Role of a Th2 cytokine inhibitor in asthma treatment

Authors


Dr Jun Tamaoki, First Department of Medicine, Tokyo Women's Medical University, 8-1 Kawada-Cho, Shinjuku, Tokyo 162-8666, Japan. Email: jtamaoki@chi.twmu.ac.jp

Abstract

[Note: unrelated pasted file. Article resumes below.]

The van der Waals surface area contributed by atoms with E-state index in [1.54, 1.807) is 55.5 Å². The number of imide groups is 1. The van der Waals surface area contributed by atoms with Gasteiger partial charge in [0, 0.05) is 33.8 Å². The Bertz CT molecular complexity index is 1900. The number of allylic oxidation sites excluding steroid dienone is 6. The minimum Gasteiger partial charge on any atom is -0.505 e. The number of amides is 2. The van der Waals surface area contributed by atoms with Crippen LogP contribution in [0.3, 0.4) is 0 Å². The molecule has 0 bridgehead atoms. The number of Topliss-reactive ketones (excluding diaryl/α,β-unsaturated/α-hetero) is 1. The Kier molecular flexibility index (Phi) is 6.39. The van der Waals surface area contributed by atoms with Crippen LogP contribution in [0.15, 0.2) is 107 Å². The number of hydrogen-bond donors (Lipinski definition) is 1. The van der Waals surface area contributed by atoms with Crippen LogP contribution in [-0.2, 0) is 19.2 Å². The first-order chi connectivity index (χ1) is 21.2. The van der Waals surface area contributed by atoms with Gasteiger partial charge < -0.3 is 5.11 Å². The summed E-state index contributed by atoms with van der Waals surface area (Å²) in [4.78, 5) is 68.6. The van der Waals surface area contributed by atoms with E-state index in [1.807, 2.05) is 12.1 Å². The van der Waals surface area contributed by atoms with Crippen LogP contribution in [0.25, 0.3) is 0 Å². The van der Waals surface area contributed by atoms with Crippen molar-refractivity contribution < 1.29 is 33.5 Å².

The airway wall of asthmatic patients is infiltrated with inflammatory cells, consisting chiefly of eosinophils and T lymphocytes. Among these T lymphocytes, Th2 cells are involved in the regulation of the IgE immune response and local allergic inflammation, which underlie allergic diseases. Various cytokines produced and released by Th2 cells play important roles in the development of many allergic diseases, including asthma, and the exacerbations of their disease states. Therefore, targeting of Th2 cell-derived cytokines is a rational therapeutic strategy for the treatment of asthma. Corticosteroids and immunosuppressive agents can potently inhibit Th2 cytokine-mediated responses, but have no selectivity for Th2 cells: they also exert pharmacological activity against cells other than inflammatory cells, thereby potentially causing adverse side-effects. However, suplatast tosilate is the only specific Th2 cytokine inhibitor that can be used clinically and it has been used widely in Japan as a maintenance drug in the treatment of asthma, atopic dermatitis and allergic rhinitis. There is considerable evidence of the effectiveness of suplatast tosilate in patients with mild asthma or moderate persistent asthma. Furthermore, an effect on cough variant asthma and a steroid-sparing effect have also been reported for suplatast tosilate.

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